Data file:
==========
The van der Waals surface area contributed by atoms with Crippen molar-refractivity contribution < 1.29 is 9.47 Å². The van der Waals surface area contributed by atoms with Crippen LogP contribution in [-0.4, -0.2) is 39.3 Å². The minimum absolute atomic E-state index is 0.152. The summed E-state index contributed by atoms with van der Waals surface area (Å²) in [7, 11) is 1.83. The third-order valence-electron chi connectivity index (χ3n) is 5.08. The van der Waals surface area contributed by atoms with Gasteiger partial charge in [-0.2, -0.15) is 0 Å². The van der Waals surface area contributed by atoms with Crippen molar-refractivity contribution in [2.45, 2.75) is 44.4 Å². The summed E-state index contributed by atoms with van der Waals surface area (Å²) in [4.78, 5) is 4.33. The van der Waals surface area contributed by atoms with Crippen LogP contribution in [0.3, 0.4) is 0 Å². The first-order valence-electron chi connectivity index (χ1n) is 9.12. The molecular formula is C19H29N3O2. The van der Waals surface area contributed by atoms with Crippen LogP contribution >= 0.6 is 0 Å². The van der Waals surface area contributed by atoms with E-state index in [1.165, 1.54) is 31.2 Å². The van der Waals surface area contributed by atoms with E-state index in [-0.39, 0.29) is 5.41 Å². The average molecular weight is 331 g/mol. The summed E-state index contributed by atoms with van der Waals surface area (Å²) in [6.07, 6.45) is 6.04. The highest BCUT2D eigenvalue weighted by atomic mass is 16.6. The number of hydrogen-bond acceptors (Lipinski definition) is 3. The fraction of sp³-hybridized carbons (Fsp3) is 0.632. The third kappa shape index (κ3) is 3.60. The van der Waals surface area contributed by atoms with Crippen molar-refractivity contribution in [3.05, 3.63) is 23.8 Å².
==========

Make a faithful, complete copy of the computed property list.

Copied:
The van der Waals surface area contributed by atoms with Crippen molar-refractivity contribution < 1.29 is 9.47 Å². The van der Waals surface area contributed by atoms with Crippen LogP contribution in [-0.4, -0.2) is 39.3 Å². The minimum absolute atomic E-state index is 0.152. The summed E-state index contributed by atoms with van der Waals surface area (Å²) in [7, 11) is 1.83. The third-order valence-electron chi connectivity index (χ3n) is 5.08. The van der Waals surface area contributed by atoms with Gasteiger partial charge in [-0.2, -0.15) is 0 Å². The van der Waals surface area contributed by atoms with Crippen molar-refractivity contribution in [2.45, 2.75) is 44.4 Å². The summed E-state index contributed by atoms with van der Waals surface area (Å²) in [4.78, 5) is 4.33. The van der Waals surface area contributed by atoms with Crippen LogP contribution in [0.3, 0.4) is 0 Å². The first-order valence-electron chi connectivity index (χ1n) is 9.12. The molecular formula is C19H29N3O2. The van der Waals surface area contributed by atoms with Crippen LogP contribution >= 0.6 is 0 Å². The van der Waals surface area contributed by atoms with E-state index in [1.165, 1.54) is 31.2 Å². The van der Waals surface area contributed by atoms with E-state index in [-0.39, 0.29) is 5.41 Å². The average molecular weight is 331 g/mol. The summed E-state index contributed by atoms with van der Waals surface area (Å²) in [6.07, 6.45) is 6.04. The highest BCUT2D eigenvalue weighted by atomic mass is 16.6. The number of hydrogen-bond acceptors (Lipinski definition) is 3. The fraction of sp³-hybridized carbons (Fsp3) is 0.632. The third kappa shape index (κ3) is 3.60. The van der Waals surface area contributed by atoms with Crippen molar-refractivity contribution in [3.05, 3.63) is 23.8 Å².